Deep Vein Thrombosis (DVT)
The term venous thromboembolism (VTE) is used to describe 2 conditions, deep vein thrombosis (DVT) and pulmonary embolism (PE). This term is used because the 2 conditions are very closely related. And, because their prevention and treatment are also closely related.
Deep vein thrombosis is a blood clot or thrombus in a deep vein. They are most common in the leg. But 1 may develop in the arm or other part of the body. Part of the clot, called an embolus, can break off and travel to the lungs. This is a pulmonary embolus (PE). This can cut off the flow of blood. PE is an emergency and may cause death. If you have symptoms that may mean a blood clot in the lungs, call 911 or get emergency help. Symptoms of a blood clot in the lungs include chest pain, trouble breathing, coughing (may cough up blood), a fast heartbeat, sweating, and fainting.
Two other complications of a blood clot are chronic venous insufficiency and post-thrombotic syndrome.
Post-thrombotic syndrome may also occur following a blood clot in a leg vein. It is a long-term problem with pain, swelling, and redness. Ulcers and sores can also occur. All of these symptoms may make it difficult to walk and take part in daily activities.
What are the risk factors for deep vein thrombosis?
Risk factors include:
Overweight or obesity
Blood clotting disorder
Age over 60 years
A long period of not moving, for example, when in the hospital or on a long trip
Birth control pills or hormone replacement therapy
Certain diseases and conditions, such as:
Previous blood clot
Heart problems, such as heart failure, or heart attack
Inflammatory bowel disease
Lupus, a disease of the immune system
Cancer and some cancer treatments
What are the symptoms of deep vein thrombosis?
Deep vein thrombosis may occur without symptoms. Common symptoms include pain, swelling, and redness in the leg, arm, or other area.
These symptoms may mean that you have a blood clot. The symptoms of a blood clot may also look like other medical conditions. Always see your health care provider for a diagnosis.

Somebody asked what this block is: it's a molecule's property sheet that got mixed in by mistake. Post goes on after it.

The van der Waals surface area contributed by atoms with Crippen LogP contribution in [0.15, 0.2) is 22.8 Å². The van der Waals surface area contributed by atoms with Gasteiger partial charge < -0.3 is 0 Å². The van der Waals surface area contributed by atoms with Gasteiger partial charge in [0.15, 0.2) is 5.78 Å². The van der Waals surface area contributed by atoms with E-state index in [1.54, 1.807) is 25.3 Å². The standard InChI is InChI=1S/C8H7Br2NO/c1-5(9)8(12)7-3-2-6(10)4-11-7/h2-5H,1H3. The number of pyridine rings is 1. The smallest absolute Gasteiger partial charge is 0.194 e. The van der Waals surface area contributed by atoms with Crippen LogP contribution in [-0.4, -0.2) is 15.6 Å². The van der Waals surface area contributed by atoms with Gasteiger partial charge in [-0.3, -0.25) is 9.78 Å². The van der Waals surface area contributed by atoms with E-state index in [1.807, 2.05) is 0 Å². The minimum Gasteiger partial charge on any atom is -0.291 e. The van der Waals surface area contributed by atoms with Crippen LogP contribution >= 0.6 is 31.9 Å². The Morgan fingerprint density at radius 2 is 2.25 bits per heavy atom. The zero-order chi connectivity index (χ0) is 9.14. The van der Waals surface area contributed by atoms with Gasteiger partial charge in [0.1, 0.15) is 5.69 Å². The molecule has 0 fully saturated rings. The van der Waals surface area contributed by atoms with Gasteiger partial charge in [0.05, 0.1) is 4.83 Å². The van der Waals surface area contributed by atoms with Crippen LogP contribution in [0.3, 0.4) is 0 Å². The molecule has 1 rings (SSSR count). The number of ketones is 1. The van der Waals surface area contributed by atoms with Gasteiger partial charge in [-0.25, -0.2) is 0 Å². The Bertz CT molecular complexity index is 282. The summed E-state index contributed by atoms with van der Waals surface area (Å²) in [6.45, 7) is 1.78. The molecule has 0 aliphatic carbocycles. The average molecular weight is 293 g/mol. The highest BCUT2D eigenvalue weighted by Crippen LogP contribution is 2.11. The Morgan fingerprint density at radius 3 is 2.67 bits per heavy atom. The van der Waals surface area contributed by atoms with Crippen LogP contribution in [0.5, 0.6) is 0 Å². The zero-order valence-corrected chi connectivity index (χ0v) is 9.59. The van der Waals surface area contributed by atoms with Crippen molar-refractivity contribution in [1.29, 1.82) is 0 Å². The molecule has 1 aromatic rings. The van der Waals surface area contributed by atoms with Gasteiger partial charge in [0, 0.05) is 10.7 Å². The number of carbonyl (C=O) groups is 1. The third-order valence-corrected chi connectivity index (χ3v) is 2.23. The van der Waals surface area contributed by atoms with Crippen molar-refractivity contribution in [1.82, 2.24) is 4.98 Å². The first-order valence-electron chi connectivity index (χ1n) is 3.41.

How is deep vein thrombosis diagnosed?
Along with a medical history and physical exam, your health care provider may do other tests including:
Duplex ultrasound. This procedure involves placing ultrasound gel on the affected area and then moving a handheld device across it. A picture of the blood flow is displayed on a monitor. Duplex ultrasound is the most common test for DVT.
Lab work. Blood work may be done to look for blood clotting and other problems.
What is the treatment for deep vein thrombosis?
Specific treatment will be determined by your health care provider based on:
How old you are
Your overall health and medical history
How sick you are
How well you can handle specific medicines, procedures, or therapies
How long the condition is expected to last
Your opinion or preference
The goal of treatment is to prevent the clot from getting larger, to prevent a blood clot from forming in the lungs, and to decrease the chance of another blood clot forming.
Treatment may include:
Blood thinners (anticoagulant medicines). These medicines decrease the ability of the blood to clot. Examples of anticoagulants include warfarin and heparin. Other anticoagulants may also be used, including rivaroxaban, apixaban, dabigatran and enoxaparin. Warfarin pills or heparin shots (injections). The most common side effect of blood-thinning medicine is bleeding. Report bruising or bleeding to your health care provider right away. You may have blood in the urine, bleeding with bowel movements, a bloody nose, bleeding gums, a cut that will not stop bleeding, or vaginal bleeding.
Clot busters (fibrinolytics or thrombolytics). These medicines are used to break up clots.
Inferior vena cava filter. In some cases, a filter is placed in the vena cava (the large vein which returns blood from the body to the heart). This filter prevents clots from reaching the heart and lungs.
How can deep vein thrombosis be prevented?
Preventing deep vein thrombosis can include:
Anticoagulant medicines are given to certain patients having surgery to prevent blood clots.
Wiggling the toes and moving the ankles helps to prevent blood clots caused by long periods of sitting or lying down.
When you travel and must sit for long periods of time, you can reduce your risk of a blood clot by doing the following:
Walk up and down the aisles (if traveling by plane or bus)
Stop about every hour and walk a little (if traveling by car)
While sitting, move your legs, ankles, and toes
Wear loose clothing
Limit the amount of alcohol you drink
Drink a lot of water and other healthy drinks
Prevention may also include:
Walking. Getting up and moving as soon as possible after surgery or illness
Sequential compression device (SCD) or intermittent pneumatic compression (IPC). Special sleeves go around both legs. They are attached to a device that applies gentle pressure to the legs. Remove the sleeves so that you do not trip or fall when you are walking, like when you use the bathroom or shower. Ask for help if you cannot remove and replace the sleeves.
Elastic or compression stockings, if prescribed by your health care provider.